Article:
So if we are to close-mic a french horn, we want a microphone to decrease the brightness and add body to the sound if at all possible. Doing so will capture a more natural sound of the french horn.

Frequency Range Of French Horn (F/B♭)

  • Overall Range: 62 Hz ~ 6,000 Hz
  • Fundamentals range: 62 Hz – 698 Hz (B1-F5)
  • Harmonics range: 124 Hz ~ 6,000 Hz
  • Formant range: 400 Hz – 500 Hz 

Let's make sense of these peculiar values.

The french horn is a tube that's mostly conical and closed at one end. Physics states the horn should have a fundamental wavelength 2 times the length of the tube.

The French horn plays a full overtone series (both odd and even harmonics).

The formants or “strong harmonics” that give the french its unique sound are found roughly between the 400 Hz to 500 Hz range.

What Factors Make An Ideal French Horn Microphone?

Let's discuss a short list of the critical specifications that make up a great French horn mic:

  • Gentle high-frequency roll-off: A smooth roll-off of high frequencies helps achieve the “warm” sound of a French horn. Extended frequency responses often yield too bright a sound for horns.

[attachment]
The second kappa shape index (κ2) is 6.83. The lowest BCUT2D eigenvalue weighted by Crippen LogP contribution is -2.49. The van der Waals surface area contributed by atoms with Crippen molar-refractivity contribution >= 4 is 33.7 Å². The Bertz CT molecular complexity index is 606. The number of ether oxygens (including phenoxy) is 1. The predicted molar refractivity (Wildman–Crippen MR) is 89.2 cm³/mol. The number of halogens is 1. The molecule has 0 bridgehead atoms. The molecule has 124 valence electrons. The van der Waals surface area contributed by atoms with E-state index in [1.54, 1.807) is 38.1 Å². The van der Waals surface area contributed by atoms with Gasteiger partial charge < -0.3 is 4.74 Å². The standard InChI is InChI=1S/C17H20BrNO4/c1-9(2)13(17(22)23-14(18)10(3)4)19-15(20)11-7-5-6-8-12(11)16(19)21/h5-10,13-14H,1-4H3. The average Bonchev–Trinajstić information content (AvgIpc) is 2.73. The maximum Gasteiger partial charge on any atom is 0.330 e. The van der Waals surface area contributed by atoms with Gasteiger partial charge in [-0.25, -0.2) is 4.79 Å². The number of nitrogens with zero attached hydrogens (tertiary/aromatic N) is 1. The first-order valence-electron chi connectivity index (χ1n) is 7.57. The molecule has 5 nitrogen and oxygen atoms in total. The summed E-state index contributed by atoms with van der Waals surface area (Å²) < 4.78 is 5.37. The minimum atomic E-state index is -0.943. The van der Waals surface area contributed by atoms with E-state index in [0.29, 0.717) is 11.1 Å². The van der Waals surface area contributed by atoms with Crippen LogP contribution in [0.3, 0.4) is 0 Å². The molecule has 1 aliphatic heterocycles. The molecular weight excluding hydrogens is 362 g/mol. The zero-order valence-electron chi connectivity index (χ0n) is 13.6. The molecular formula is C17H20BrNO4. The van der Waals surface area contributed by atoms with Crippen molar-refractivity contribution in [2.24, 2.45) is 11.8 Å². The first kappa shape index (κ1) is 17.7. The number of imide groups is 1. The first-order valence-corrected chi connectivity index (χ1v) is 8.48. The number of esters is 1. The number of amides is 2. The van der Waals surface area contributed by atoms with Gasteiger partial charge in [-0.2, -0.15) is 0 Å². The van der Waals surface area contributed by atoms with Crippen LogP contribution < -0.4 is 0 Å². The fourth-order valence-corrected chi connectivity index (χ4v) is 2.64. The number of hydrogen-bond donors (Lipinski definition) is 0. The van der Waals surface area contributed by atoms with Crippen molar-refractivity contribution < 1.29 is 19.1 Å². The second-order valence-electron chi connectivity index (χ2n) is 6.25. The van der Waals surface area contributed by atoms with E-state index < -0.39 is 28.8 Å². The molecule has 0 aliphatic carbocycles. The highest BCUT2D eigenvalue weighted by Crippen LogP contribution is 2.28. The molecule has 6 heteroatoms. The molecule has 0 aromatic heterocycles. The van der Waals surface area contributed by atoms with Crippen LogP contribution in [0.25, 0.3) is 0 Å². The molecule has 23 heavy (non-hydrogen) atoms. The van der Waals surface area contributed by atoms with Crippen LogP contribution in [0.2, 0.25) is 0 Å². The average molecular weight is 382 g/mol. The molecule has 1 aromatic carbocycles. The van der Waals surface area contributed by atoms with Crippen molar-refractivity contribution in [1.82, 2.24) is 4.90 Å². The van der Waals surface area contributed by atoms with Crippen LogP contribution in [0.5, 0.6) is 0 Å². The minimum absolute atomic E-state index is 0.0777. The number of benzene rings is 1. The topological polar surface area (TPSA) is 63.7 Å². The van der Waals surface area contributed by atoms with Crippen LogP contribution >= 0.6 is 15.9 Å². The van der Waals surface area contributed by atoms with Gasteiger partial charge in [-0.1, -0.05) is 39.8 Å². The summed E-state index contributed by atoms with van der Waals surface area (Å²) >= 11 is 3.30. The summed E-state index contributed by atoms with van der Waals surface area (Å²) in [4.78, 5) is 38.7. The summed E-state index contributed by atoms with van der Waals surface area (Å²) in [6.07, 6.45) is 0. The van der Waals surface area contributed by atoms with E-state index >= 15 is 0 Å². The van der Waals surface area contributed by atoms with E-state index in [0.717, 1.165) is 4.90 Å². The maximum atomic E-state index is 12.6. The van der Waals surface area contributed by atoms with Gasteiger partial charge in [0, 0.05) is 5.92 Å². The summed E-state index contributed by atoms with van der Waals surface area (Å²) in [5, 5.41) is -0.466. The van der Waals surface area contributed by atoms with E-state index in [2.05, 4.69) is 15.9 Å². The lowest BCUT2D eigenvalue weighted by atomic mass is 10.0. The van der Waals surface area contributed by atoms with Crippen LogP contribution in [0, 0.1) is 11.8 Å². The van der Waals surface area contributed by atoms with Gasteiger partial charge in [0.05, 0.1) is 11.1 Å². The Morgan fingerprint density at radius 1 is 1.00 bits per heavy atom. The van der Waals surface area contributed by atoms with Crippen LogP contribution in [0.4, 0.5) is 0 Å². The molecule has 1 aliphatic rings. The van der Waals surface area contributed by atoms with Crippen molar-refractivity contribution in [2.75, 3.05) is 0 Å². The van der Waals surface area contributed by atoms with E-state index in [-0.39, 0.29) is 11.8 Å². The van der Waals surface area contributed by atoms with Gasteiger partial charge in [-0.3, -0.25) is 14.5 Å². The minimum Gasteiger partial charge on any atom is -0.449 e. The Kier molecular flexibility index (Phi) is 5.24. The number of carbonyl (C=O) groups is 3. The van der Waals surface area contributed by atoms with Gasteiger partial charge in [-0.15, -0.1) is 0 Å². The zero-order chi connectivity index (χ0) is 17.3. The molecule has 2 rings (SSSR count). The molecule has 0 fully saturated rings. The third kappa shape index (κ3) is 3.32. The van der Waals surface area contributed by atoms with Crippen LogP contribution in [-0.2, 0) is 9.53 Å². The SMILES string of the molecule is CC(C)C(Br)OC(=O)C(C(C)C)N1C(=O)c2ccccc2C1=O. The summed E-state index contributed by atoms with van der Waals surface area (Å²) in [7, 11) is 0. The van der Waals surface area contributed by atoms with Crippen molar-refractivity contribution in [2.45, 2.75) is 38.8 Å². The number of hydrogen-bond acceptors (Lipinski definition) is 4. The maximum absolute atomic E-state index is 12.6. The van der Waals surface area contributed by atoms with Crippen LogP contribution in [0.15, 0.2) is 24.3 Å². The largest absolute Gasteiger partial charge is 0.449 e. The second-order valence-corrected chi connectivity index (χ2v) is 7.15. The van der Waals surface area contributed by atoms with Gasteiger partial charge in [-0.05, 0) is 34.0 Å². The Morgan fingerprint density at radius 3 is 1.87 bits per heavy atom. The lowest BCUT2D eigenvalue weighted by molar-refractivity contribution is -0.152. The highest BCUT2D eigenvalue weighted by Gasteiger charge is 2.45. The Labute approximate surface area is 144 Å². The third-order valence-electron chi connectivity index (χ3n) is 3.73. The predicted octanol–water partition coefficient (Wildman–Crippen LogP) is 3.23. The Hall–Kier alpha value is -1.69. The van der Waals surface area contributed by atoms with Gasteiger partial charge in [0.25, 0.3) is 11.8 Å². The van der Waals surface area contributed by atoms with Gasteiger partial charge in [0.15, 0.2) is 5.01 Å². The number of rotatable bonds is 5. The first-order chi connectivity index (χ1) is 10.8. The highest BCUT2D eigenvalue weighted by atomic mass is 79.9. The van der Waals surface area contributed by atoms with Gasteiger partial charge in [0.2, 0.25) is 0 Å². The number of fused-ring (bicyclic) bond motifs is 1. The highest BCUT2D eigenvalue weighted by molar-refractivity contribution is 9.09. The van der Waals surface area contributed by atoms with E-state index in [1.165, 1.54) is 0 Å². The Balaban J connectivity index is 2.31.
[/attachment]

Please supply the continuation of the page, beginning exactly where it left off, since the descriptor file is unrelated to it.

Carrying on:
• Flat low-end frequency response: Choose a mic that will accurately reproduce low-mid and low frequencies. This will capture the natural sound of the French horn's fundamental frequencies.
  • Directionality: Pick a microphone with some directionality. When recording French horn, off-axis colouration can actually be your friend. By positioning the microphone at various points around the bell, many different sounds may be captured. A good directional mic will also help isolate the horn from other instruments when close-miking in an ensemble.

And For Live Applications, A Few More Considerations:

  • Durability: Choose a microphone that can withstand some physical abuse. Chances are, at some point, your live microphone will encounter some rough times.
  • Price: Pick a microphone you can afford to replace. This is important for performers and crucial for venue owners and audio technicians.
  • Size: Though not a major factor, size does play a role in microphone placement live.
  • Mounting: Is it best to position the mics on stands or clip them to the French horn? There are pros and cons to both.